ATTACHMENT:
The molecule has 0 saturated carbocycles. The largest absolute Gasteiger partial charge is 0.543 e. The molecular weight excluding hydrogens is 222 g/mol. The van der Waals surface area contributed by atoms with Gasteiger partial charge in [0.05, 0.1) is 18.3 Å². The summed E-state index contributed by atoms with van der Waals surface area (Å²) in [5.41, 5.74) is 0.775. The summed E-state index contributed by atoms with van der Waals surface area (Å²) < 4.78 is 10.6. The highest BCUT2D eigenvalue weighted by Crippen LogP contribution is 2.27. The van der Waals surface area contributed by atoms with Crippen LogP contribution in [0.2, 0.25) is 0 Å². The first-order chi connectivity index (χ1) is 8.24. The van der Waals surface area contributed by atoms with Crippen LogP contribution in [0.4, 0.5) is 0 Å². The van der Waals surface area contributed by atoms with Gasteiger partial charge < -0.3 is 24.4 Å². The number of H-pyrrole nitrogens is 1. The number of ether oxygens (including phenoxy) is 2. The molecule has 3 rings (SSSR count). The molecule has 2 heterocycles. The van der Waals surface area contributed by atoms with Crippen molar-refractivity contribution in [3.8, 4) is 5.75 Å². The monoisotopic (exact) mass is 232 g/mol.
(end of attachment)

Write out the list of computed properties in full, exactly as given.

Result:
The molecule has 0 saturated carbocycles. The largest absolute Gasteiger partial charge is 0.543 e. The molecular weight excluding hydrogens is 222 g/mol. The van der Waals surface area contributed by atoms with Gasteiger partial charge in [0.05, 0.1) is 18.3 Å². The summed E-state index contributed by atoms with van der Waals surface area (Å²) in [5.41, 5.74) is 0.775. The summed E-state index contributed by atoms with van der Waals surface area (Å²) < 4.78 is 10.6. The highest BCUT2D eigenvalue weighted by Crippen LogP contribution is 2.27. The van der Waals surface area contributed by atoms with Crippen LogP contribution in [0.2, 0.25) is 0 Å². The first-order chi connectivity index (χ1) is 8.24. The van der Waals surface area contributed by atoms with Crippen LogP contribution in [0.4, 0.5) is 0 Å². The van der Waals surface area contributed by atoms with Gasteiger partial charge < -0.3 is 24.4 Å². The number of H-pyrrole nitrogens is 1. The number of ether oxygens (including phenoxy) is 2. The molecule has 3 rings (SSSR count). The molecule has 2 heterocycles. The van der Waals surface area contributed by atoms with Crippen molar-refractivity contribution in [3.8, 4) is 5.75 Å². The monoisotopic (exact) mass is 232 g/mol.